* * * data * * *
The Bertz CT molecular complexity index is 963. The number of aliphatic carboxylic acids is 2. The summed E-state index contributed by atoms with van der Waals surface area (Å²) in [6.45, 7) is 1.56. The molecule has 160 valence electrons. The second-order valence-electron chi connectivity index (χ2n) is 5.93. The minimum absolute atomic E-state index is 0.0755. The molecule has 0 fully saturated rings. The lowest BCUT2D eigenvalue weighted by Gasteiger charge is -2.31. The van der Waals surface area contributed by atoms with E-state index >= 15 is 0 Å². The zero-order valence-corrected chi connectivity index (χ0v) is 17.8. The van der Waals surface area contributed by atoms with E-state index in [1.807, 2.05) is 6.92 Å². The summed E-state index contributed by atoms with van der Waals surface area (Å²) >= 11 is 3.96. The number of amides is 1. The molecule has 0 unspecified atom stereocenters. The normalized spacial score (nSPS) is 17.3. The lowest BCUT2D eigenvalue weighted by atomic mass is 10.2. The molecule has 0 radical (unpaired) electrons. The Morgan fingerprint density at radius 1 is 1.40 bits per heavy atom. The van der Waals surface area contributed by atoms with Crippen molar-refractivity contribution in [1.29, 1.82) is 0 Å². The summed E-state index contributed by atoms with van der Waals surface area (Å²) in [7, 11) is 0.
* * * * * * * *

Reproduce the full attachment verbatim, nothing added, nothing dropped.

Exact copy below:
The Bertz CT molecular complexity index is 963. The number of aliphatic carboxylic acids is 2. The summed E-state index contributed by atoms with van der Waals surface area (Å²) in [6.45, 7) is 1.56. The molecule has 160 valence electrons. The second-order valence-electron chi connectivity index (χ2n) is 5.93. The minimum absolute atomic E-state index is 0.0755. The molecule has 0 fully saturated rings. The lowest BCUT2D eigenvalue weighted by Gasteiger charge is -2.31. The van der Waals surface area contributed by atoms with E-state index >= 15 is 0 Å². The zero-order valence-corrected chi connectivity index (χ0v) is 17.8. The van der Waals surface area contributed by atoms with E-state index in [1.807, 2.05) is 6.92 Å². The summed E-state index contributed by atoms with van der Waals surface area (Å²) >= 11 is 3.96. The number of amides is 1. The molecule has 0 unspecified atom stereocenters. The normalized spacial score (nSPS) is 17.3. The lowest BCUT2D eigenvalue weighted by atomic mass is 10.2. The molecule has 0 radical (unpaired) electrons. The Morgan fingerprint density at radius 1 is 1.40 bits per heavy atom. The van der Waals surface area contributed by atoms with Crippen molar-refractivity contribution in [1.29, 1.82) is 0 Å². The summed E-state index contributed by atoms with van der Waals surface area (Å²) in [7, 11) is 0.